Over the past few years, grocery shoppers have been looking closer at where our food comes from, our health and the safety of our food. We at the National Association of State Departments of Agriculture (NASDA), however, have been working every day to build the safest, most nutritious food system in the world for more than 100 years.

How is it that produce fresh from the farm and grown in the soil reaches the grocery store safe and ready to eat? In this edition of our Food System Series, NASDA President, New York Commissioner of Agriculture and seasoned farmer, Richard A. Ball, answers this question for us, shares background on our food safety regulatory system and the newest development to preventing foodborne illnesses.

Partnerships for Prevention

State departments of agriculture are the front line of protection for consumers when it comes to food safety, and 45 state agriculture departments have partnerships with the U.S. Food and Drug Administration (FDA) to implement produce safety. The NASDA Foundation and the FDA also maintain a partnership to ensure and advocate for the safety of produce and animal feed food systems in the United States. As part of that partnership, NASDA has a cooperative agreement, in which the NASDA Foundation works with the FDA and state agencies to produce and distribute tools that assist in implementing produce safety rules within the U.S.

Ball shares that working cooperatively with farmers and the federal government is what has most effectively paved the way for safer food and more successful farmers.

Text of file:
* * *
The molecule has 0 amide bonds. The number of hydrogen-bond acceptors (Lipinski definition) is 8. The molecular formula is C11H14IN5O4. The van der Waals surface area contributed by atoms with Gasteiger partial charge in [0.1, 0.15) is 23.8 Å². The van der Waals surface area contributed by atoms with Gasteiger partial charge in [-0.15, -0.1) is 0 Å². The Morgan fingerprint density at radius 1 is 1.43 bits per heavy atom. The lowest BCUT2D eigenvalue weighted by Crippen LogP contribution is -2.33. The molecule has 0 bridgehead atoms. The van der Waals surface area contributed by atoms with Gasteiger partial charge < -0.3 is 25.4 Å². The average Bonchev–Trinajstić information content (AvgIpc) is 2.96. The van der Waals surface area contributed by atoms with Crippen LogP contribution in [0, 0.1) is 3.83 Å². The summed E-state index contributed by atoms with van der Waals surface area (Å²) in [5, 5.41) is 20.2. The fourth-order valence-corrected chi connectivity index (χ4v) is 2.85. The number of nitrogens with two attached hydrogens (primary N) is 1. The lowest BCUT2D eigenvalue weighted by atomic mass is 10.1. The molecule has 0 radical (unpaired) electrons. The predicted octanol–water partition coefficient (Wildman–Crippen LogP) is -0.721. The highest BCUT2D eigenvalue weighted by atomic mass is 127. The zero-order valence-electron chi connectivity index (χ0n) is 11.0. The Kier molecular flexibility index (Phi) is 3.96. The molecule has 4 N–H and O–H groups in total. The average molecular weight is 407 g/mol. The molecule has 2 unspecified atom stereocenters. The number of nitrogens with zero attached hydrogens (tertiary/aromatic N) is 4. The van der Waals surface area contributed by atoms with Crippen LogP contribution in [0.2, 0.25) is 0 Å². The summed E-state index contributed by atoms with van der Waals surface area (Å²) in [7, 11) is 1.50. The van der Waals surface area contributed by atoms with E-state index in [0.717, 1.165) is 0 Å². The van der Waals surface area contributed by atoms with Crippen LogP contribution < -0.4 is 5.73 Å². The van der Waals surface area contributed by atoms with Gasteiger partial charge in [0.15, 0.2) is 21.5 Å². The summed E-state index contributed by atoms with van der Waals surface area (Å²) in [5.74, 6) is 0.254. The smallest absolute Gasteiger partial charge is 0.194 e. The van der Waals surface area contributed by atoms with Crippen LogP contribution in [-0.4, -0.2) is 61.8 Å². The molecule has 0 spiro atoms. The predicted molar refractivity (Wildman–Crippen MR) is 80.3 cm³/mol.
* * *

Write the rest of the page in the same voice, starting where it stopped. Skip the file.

“We and FDA share an interest and a common goal in having a safe food supply for New Yorkers and all Americans,” Ball says. “We understand that food safety is everyone’s business.”

By providing this connection between farms, states and federal levels of government, the NASDA Foundation helps farmers to adopt the best practices for keeping produce safe from bacteria and meeting safety standards required by the Food Safety Modernization Act (FSMA).

Commissioner Ball says that FSMA represents a change in how we approach food safety, shifting from simply reacting to foodborne outbreaks to preventing them.

“Our priority here in New York and across the country in having NASDA work with FDA to implement FSMA is, first of all, to make sure that FSMA is achievable for our growers and producers,” Ball says. “Through FSMA, we have an opportunity to move to a more integrated and preventative strategy around food safety on the farm.”

irrigation-system - soil and water

Irrigation system on a farm in New York. Photo courtesy of New York Department of Agriculture and Markets.

Education Before Regulation

NASDA adopted a motto that “educating before regulating” is necessary for a fair and effective food safety system in the United States.

After the enactment of FSMA, a team comprised of NASDA, state, FDA and Cooperative Extension food safety leaders developed the On Farm Readiness Review (OFRR) training. Designed to move farmers away from the audit checklist scheme, the OFRR is meant to foster a dialogue between the farmer and the regulator and/or educator about the requirements of the FSMA Produce Safety Rule. This dialogue unfolds in two steps.